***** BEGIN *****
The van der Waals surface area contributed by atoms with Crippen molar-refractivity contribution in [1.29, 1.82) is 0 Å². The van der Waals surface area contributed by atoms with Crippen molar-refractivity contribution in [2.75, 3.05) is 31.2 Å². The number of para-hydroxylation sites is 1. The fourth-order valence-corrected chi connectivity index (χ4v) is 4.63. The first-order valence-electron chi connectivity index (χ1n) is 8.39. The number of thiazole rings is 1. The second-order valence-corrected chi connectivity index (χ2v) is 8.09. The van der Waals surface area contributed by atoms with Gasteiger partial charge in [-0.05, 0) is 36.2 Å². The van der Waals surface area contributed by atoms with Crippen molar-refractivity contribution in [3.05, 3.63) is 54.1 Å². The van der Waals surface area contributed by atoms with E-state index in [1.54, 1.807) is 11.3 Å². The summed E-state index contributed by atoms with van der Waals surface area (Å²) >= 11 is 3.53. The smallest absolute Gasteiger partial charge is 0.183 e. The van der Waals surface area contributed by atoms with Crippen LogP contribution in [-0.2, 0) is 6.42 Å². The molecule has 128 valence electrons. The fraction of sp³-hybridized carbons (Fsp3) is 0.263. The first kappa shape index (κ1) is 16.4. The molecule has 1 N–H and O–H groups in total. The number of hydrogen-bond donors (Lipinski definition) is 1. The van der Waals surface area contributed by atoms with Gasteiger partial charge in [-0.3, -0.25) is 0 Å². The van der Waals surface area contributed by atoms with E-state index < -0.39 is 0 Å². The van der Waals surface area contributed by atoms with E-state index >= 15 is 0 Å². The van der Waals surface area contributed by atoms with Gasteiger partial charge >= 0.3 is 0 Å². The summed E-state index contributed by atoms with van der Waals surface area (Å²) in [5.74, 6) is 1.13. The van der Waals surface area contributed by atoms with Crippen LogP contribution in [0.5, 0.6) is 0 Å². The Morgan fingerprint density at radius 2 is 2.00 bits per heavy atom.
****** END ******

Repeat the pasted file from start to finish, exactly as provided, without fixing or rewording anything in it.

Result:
The van der Waals surface area contributed by atoms with Crippen molar-refractivity contribution in [1.29, 1.82) is 0 Å². The van der Waals surface area contributed by atoms with Crippen molar-refractivity contribution in [2.75, 3.05) is 31.2 Å². The number of para-hydroxylation sites is 1. The fourth-order valence-corrected chi connectivity index (χ4v) is 4.63. The first-order valence-electron chi connectivity index (χ1n) is 8.39. The number of thiazole rings is 1. The second-order valence-corrected chi connectivity index (χ2v) is 8.09. The van der Waals surface area contributed by atoms with Gasteiger partial charge in [-0.05, 0) is 36.2 Å². The van der Waals surface area contributed by atoms with Crippen molar-refractivity contribution in [3.05, 3.63) is 54.1 Å². The van der Waals surface area contributed by atoms with E-state index in [1.54, 1.807) is 11.3 Å². The summed E-state index contributed by atoms with van der Waals surface area (Å²) >= 11 is 3.53. The smallest absolute Gasteiger partial charge is 0.183 e. The van der Waals surface area contributed by atoms with Crippen LogP contribution in [-0.2, 0) is 6.42 Å². The molecule has 128 valence electrons. The fraction of sp³-hybridized carbons (Fsp3) is 0.263. The first kappa shape index (κ1) is 16.4. The molecule has 1 N–H and O–H groups in total. The number of hydrogen-bond donors (Lipinski definition) is 1. The van der Waals surface area contributed by atoms with Gasteiger partial charge in [-0.3, -0.25) is 0 Å². The van der Waals surface area contributed by atoms with E-state index < -0.39 is 0 Å². The van der Waals surface area contributed by atoms with E-state index >= 15 is 0 Å². The van der Waals surface area contributed by atoms with Gasteiger partial charge >= 0.3 is 0 Å². The summed E-state index contributed by atoms with van der Waals surface area (Å²) in [5.74, 6) is 1.13. The van der Waals surface area contributed by atoms with Crippen LogP contribution in [0.5, 0.6) is 0 Å². The Morgan fingerprint density at radius 2 is 2.00 bits per heavy atom.